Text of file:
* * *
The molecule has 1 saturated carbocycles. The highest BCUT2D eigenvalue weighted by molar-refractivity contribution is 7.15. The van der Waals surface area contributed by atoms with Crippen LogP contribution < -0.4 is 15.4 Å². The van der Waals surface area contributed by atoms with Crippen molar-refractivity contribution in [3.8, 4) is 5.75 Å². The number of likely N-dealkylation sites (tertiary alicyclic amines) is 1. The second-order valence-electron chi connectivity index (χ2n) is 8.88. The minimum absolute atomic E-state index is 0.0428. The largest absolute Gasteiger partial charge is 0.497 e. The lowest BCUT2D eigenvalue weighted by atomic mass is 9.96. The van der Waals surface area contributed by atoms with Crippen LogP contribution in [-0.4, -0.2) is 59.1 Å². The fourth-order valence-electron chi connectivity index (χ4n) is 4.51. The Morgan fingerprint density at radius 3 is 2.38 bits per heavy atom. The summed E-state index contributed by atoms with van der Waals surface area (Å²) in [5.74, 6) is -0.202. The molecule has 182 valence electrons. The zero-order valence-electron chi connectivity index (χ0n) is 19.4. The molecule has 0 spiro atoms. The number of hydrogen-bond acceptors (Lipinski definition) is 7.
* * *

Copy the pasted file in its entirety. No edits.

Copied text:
The molecule has 1 saturated carbocycles. The highest BCUT2D eigenvalue weighted by molar-refractivity contribution is 7.15. The van der Waals surface area contributed by atoms with Crippen LogP contribution < -0.4 is 15.4 Å². The van der Waals surface area contributed by atoms with Crippen molar-refractivity contribution in [3.8, 4) is 5.75 Å². The number of likely N-dealkylation sites (tertiary alicyclic amines) is 1. The second-order valence-electron chi connectivity index (χ2n) is 8.88. The minimum absolute atomic E-state index is 0.0428. The largest absolute Gasteiger partial charge is 0.497 e. The lowest BCUT2D eigenvalue weighted by atomic mass is 9.96. The van der Waals surface area contributed by atoms with Crippen LogP contribution in [-0.4, -0.2) is 59.1 Å². The fourth-order valence-electron chi connectivity index (χ4n) is 4.51. The Morgan fingerprint density at radius 3 is 2.38 bits per heavy atom. The summed E-state index contributed by atoms with van der Waals surface area (Å²) in [5.74, 6) is -0.202. The molecule has 182 valence electrons. The zero-order valence-electron chi connectivity index (χ0n) is 19.4. The molecule has 0 spiro atoms. The number of hydrogen-bond acceptors (Lipinski definition) is 7.